The Mediterranean lifestyle goes beyond fashion, it is the inspiration to live healthier, more sustainably and enjoy a healthy weight. Based on this, it is nothing new to say that there are numerous scientific references on the medicinal benefits of following a Mediterranean diet. Recently new evidence has been added to its list of benefits: eating a Mediterranean diet rich in fatty fish, vegetables and olive oil can protect the brain from accumulation and protein shrinkage that can lead to Alzheimer’s disease.
This new study was published on May 5 in the online edition of Neurology. And it was based on analyzing in a very specific way certain abnormal proteins found in the brain of people with Alzheimer’s disease. The first group to study were amyloid proteins which is plaque-forming and the second was the tangle-forming tau proteins. It came to the attention of the researchers that this type of protein can also be found in the brain of older people with normal cognition.
It is well known that the Mediterranean diet has been named for the fourth consecutive year as the best trend for gaining health and losing weight. Based on this, it is nothing new to say that it is an eating style that includes a high contribution of vegetables, legumes, fruits, cereals, fish and monounsaturated fatty acids such as olive oil. It also promotes a low intake of saturated fatty acids, dairy and meats.
The study suggests that eating a diet high in unsaturated fats, with abundant consumption of fish, fruits and vegetables, low in dairy and red meat; it is actually the perfect nutritional scheme to protect the brain from the accumulation of these proteins, which are often related to pmemory loss and dementia According to the study author Tommaso Ballarini, doctor of the German Center for Neurodegenerative Diseases in Bonn, Germany: “These results add to the body of evidence showing that what we eat can influence memory skills later in life.”
For more details: The study examined 512 people of which 169 participants were cognitively normal, while 343 were identified as patients at increased risk of developing Alzheimer’s disease. As part of the study, the researchers looked at how closely people followed the Mediterranean diet, all based on their responses to a questionnaire about their eating habits during the previous month.
The findings were surprising: people who often ate healthy foods typical of the Mediterranean diet, such as fish, vegetables and fruits, and only occasionally ate foods not typical of the Mediterranean diet, such as red meat, got the highest scores, with a maximum score of nine. Cognitive skills were assessed with an extensive set of tests that determine the progression of Alzheimer’s disease and analyzed five different functions, among which language, memory and executive function stood out.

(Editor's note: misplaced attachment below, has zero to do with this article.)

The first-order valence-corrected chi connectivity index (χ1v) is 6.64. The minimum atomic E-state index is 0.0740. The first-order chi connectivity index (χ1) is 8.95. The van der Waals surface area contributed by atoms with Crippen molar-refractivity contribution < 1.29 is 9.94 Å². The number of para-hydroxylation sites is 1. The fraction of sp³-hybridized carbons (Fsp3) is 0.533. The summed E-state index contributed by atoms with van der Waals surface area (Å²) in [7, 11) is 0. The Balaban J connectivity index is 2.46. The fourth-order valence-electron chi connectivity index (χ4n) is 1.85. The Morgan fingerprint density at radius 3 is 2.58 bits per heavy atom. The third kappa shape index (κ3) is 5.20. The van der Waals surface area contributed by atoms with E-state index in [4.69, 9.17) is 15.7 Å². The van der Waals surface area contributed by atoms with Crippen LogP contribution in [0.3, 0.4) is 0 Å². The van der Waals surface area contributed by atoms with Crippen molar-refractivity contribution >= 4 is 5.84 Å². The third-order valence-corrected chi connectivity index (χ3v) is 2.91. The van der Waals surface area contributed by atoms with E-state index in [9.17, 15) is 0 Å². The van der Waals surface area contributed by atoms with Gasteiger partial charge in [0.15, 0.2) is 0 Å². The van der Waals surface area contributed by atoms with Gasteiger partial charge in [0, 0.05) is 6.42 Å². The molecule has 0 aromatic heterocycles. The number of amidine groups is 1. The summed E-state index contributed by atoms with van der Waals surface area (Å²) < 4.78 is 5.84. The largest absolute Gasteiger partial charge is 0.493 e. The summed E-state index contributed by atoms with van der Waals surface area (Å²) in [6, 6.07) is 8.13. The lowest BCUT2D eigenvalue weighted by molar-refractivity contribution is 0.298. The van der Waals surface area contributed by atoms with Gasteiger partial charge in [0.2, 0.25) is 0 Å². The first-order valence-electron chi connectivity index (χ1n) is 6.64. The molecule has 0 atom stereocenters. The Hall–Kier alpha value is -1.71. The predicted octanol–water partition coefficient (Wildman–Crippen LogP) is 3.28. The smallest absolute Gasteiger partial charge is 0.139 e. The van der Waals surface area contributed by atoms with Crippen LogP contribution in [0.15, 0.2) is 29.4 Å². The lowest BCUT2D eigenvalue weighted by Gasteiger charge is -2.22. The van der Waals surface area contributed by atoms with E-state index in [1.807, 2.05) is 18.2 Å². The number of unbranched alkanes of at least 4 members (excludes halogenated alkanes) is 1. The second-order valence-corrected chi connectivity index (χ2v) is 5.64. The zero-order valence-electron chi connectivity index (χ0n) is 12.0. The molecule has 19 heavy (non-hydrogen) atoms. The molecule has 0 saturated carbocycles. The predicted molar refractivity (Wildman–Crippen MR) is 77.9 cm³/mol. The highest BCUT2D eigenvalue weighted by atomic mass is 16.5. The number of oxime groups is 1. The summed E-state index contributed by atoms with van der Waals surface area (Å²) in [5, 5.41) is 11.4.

As part of the process, all participants underwent brain scans to determine your brain volume. In addition, the cerebrospinal fluid of 226 participants was analyzed for amyloid and tau protein biomarkers. Also as an important part of the study, the researchers looked at the relationship between people who followed the Mediterranean diet and brain volume, tau and amyloid biomarkers, and cognitive abilities.
As part of their findings, the researchers adjusted for factors such as age, gender, and education, and found that in the area of the brain that is most closely related to Alzheimer’s disease: each lowest point people scored on the Mediterranean diet scale was equal to almost a year of brain aging. They also observed amyloid and tau in the fluid cerebrospinal fluid of the participants and it was found that those who did not follow the diet closely had higher levels of biomarkers of amyloid and tau pathology, than those who integrated the diet as part of their daily habits.
Another interesting fact is the information that was obtained as a result of memory tests: people who did not follow the Mediterranean diet, obtained worse scores than those who did. While the field of research remains broad, the study showed that following a Mediterranean diet protects the brain from protein build-up and loss of brain function. Therefore, people who follow this eating style can significantly reduce the risk of developing Alzheimer.
Undoubtedly, these types of revelations prove to us the power of food and how it influences our state of physical, emotional and mental health. Therefore, a good preventive action against Alzheimer’s and dementia is to bet on integrating the foods proposed by the Mediterranean lifestyle into the diet. At the same time, it is just as important to do daily physical activity, get a good rest and have good stress management. Finally, they are measures that will make a noticeable difference in the development of chronic diseases, and they also improve quality and life expectancy.
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Eddie is an Australian news reporter with over 9 years in the industry and has published on Forbes and tech crunch.